Millersville, PA – Students as young as three will soon learn more about Science, Technology, Engineering and Math (STEM) through the Lancaster region’s first pre-K STEM classroom for students from income-qualified families, unveiled during a grand-opening ceremony held today at Millersville University and attended by local officials and the Wolf Administration.

The new classroom, sponsored by Lancaster’s Community Action Partnership, is the first in the region to offer STEM instruction to students ages 3-5, giving these children the opportunity to engage with STEM learning from the very start of their learning journeys.

“The latest research in science and STEM education elevates the importance of our earliest learners engaging in high-quality science experiences,” said Matthew Stem, Pennsylvania Department of Education (PDE) Deputy Secretary for the Office of Elementary and Secondary Education. “It shows that their inherent curiosity along with an ability to reason sets them up for science learning.”

Community Action Partnership CEO Dan Jurman added that the classroom provides a two-generation approach to fighting poverty, providing positive long-term outcomes for the community.

“We view early STEM education as a strategy in our work towards eliminating generational poverty,” he said. “With its placement at Millersville University, the classroom also gives priority to children of Millersville students, which will allow student-parents convenient, quality early childhood education for their kids, allowing them to finish their degree when they otherwise may have needed to drop out.”

Millersville University President Dr. Daniel A. Wubah noted that “the pre-K STEM classroom exemplifies Millersville University’s commitment to embracing a culture of exploration, creating a dynamic learning environment – in this case for children.”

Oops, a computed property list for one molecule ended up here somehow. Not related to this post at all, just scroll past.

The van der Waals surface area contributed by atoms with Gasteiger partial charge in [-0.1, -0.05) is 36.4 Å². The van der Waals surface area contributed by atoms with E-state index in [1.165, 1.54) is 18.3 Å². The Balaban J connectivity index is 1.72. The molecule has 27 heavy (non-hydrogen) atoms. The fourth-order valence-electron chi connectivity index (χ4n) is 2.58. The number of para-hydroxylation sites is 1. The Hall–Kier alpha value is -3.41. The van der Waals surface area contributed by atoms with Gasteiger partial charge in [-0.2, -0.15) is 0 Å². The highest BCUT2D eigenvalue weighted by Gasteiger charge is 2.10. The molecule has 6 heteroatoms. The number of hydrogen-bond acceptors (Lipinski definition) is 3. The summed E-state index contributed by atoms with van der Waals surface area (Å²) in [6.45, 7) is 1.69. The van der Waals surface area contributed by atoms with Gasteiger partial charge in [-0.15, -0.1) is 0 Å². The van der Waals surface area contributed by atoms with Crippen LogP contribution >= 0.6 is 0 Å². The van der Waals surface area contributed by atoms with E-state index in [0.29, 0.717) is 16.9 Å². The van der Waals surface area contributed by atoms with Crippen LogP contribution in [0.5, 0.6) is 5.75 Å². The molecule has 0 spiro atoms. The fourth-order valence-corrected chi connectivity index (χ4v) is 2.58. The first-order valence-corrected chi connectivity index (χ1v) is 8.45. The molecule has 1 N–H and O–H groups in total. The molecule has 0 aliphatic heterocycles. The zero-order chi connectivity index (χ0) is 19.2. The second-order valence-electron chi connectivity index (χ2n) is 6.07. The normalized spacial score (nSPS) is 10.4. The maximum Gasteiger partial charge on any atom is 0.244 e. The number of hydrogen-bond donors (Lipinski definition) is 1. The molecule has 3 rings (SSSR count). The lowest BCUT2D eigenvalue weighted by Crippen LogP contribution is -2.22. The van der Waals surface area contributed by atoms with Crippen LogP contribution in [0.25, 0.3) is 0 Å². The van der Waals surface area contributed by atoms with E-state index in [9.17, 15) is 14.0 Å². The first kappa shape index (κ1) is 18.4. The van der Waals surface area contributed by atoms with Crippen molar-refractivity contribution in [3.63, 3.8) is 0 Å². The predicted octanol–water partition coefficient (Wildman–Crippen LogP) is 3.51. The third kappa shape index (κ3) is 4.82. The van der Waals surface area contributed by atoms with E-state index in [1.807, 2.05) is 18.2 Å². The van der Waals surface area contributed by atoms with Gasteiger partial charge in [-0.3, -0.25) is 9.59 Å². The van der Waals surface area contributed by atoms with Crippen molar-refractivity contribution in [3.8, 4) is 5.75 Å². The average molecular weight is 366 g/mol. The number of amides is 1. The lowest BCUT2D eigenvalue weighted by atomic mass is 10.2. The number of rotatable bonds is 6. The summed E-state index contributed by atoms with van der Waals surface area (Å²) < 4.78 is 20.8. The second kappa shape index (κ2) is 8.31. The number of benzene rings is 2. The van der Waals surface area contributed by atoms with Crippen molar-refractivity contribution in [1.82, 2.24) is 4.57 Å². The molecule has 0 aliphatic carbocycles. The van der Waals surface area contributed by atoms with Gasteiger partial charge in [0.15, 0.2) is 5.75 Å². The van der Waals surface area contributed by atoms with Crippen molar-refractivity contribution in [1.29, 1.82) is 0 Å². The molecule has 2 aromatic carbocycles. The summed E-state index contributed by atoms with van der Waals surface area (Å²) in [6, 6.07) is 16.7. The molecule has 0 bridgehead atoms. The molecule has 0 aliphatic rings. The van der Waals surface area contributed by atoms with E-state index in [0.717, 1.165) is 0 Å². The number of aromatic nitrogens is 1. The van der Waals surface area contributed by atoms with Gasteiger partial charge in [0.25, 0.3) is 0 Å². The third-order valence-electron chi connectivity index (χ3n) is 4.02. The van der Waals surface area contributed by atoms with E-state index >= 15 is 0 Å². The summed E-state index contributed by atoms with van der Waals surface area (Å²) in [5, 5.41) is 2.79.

“Additionally, community partnerships like ours with CAP is an example of our commitment to public mission and having a direct impact on the larger public good,” he said.

The classroom has been serving students since the start of the school year. In addition to the Community Action Partnership, local donors for the project include the Steinman Foundation, the High Foundation, Eurofins, the Junior League of Lancaster, and PPL.

Since taking office, Governor Wolf has doubled investments in early childhood education. The 2019-20 state budget Provides an increase of $265 million for Pre-K through 12, including $160 million for basic education, $25 million for Pre-K Counts, $5 million for Head Start, and $15 million for preschool Early Intervention.

As part of his commitment to science and technology education, the governor launched the innovative PAsmart initiative last year. The $40 million program supports K-12 computer science and STEM education, registered apprenticeships, and job training. Pennsylvania is among the national leaders in STEM funding and now ranks second in the country for investments in K-12 computer science education, according to the Education Commission of the States. Last year, the governor also successfully encouraged the State Board of Education to endorse computer science standards for K-12 to foster the alignment of instruction for students throughout the commonwealth.

Last week, Pennsylvania initiated the process of updating science standards to align them with current research and best practices, including a review of Next Generation Science Standards. Science standards serve as the basis for curriculum development and instruction in schools.

For more information about Pennsylvania’s education policies and programs please visit the Department of Education’s website or follow PDE on Facebook, Twitter, or Pinterest.

MEDIA CONTACT: Eric Levis, 717-783-9802 or elevis@pa.gov

To sign up for the Community Action Partnership of Lancaster County’s Head Start programs, click here.

For more photos from the event, click here.

About the Community Action Partnership (CAP) of Lancaster County

The Community Action Partnership is Lancaster County’s largest anti-poverty organization, helping low-income families move toward self-sufficiency. CAP’s service profile interrupts inter-generational poverty with programs that support families and individuals at every age and place in life, in the areas of education and child development, health and nutrition, household stability and safety and empowerment. For more information, visit www.caplanc.org.